Research studies have found many parallels between bulimia and drug addiction. Conceptualizing bulimia as an addiction, or simply understanding the similarities between these mental health problems may help open up new possibilities for treatment.
Is your habitual thinking helpful or unhelpful to your mental health recovery? Today, my therapist completely changed my approach to recovery, and even more importantly, she changed how I see myself and my decisions. With one simple question, she encouraged me to be more compassionate toward myself than I have been in years. I was explaining to her how I tend to get stuck in my mind whenever I feel I've failed or messed up because I sit and think about what I've done wrong, why, and why that makes me a terrible person. She asked, "Okay, but how does that help you?"
Mental health advocacy for a loved one fights the stigma that exists in the most unlikely places. The past few weeks were quite overwhelming. Following a stay in a psychiatric ward, my husband was released. We dealt with multiple issues during that stay, including poor psychiatric care and a bizarre meeting with a highly unethical psychiatrist to discuss said care. In short, be aware that psychiatric hospitalization, while very important, also may lend itself to abuse of power. Involve yourself in your loved one's care because mental health advocacy for your loved one is crucial.
Mental illness and accountability have a necessary relationship. At times, mental illness may contribute to bizarre, atypical or inappropriate behaviors, but it doesn't serve as an outright excuse for such acts. Taking responsibility for one's actions is critical to functioning in society, and mental illness does not diminish the significance of accountability.
#YouCantCensorMySkin is a backlash against Instagram's attempt to censor self-harm scars on the platform. There are many reasons why something might be censored. In the mental health sphere, it's often done in an attempt to avoid negatively impacting others by triggering them. This is especially true for self-harm, but it begs the question of at what point does censorship become stigma?
Mental health therapy can seem faulty at times. Even with the best therapist and treatment plan, mental health relapses can happen. New problems can arise. So it can be really easy to doubt the benefits of therapy. Before giving up on mental health therapy altogether, here are some things you should consider.
Making doctors listen to you is actually a tall order. I know it seems like it shouldn't be, but it is. If you read my piece last week, "Psychiatrists Won't Listen to Patients -- 8 Reasons Why," (applicable to any type of doctor) then you have an idea as to why. So while last week I focused on the problem, this week I want to focus on the possible solutions. Here is what you can do to make doctors listen to you.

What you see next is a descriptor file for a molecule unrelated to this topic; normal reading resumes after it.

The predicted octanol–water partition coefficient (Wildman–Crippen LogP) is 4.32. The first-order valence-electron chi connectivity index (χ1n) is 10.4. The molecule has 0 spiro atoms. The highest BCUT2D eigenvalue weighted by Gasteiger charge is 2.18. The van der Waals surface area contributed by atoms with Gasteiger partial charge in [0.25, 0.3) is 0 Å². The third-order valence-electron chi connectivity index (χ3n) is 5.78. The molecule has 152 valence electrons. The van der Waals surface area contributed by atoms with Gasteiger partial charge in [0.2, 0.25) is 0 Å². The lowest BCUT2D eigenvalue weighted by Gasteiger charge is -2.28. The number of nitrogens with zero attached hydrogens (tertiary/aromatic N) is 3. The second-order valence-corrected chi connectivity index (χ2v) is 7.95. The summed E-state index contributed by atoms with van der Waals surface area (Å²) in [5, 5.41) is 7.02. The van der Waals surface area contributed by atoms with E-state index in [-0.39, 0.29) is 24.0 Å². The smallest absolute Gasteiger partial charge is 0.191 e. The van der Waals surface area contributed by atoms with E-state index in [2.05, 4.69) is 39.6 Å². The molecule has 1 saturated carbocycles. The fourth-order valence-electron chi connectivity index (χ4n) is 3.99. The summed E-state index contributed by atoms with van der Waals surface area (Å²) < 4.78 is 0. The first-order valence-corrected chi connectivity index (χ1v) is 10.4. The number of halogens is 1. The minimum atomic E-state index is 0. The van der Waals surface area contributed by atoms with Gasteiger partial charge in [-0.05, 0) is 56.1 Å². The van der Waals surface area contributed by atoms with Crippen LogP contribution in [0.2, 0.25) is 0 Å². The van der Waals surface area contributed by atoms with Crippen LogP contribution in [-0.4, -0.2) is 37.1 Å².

Hello, my name is Mahevash Shaikh and I am thrilled to join the "Work and Bipolar or Depression" blog at HealthyPlace. I was diagnosed with major depression in 2018 at the not-so-tender age of 27. But way before an official diagnosis, I always knew in my gut that I was suffering from this mental disorder. Gut feelings like these have a way of coming true, don’t they? Also, it was the only reasonable explanation for why I felt so inexplicably low at times. It was either that or teenage mood swings. Irrespective of the reason, I definitely did not buy into the theory that I was “being ungrateful.”
How's your body image? Are you attractive? Do you like the way you look? Do other people think you're beautiful? It's hard to talk about body image without sinking deep into our most vulnerable places. As standards of beauty become progressively less realistic (hello Instagram filters, goodbye pores), being able to have an honest conversation with ourselves about our looks becomes increasingly difficult. Yet we each live within our own, unique bodies every day–being able to look at them in a realistic (and non-damaging) way is a valuable tool towards understanding who we are, developing a healthy body image, and ultimately towards building self-esteem.
My schizoaffective disorder makes it hard for me to clean my home. I do little things here and there, though. I regularly take out the garbage and the recycling and I do a bit of dusting. But it’s not enough. My apartment is still very messy. It’s messy to the point where my husband Tom and I don’t have people over. It’s really embarrassing to say to friends, “We can’t have you over because our apartment is too messy.” We just don’t invite friends over.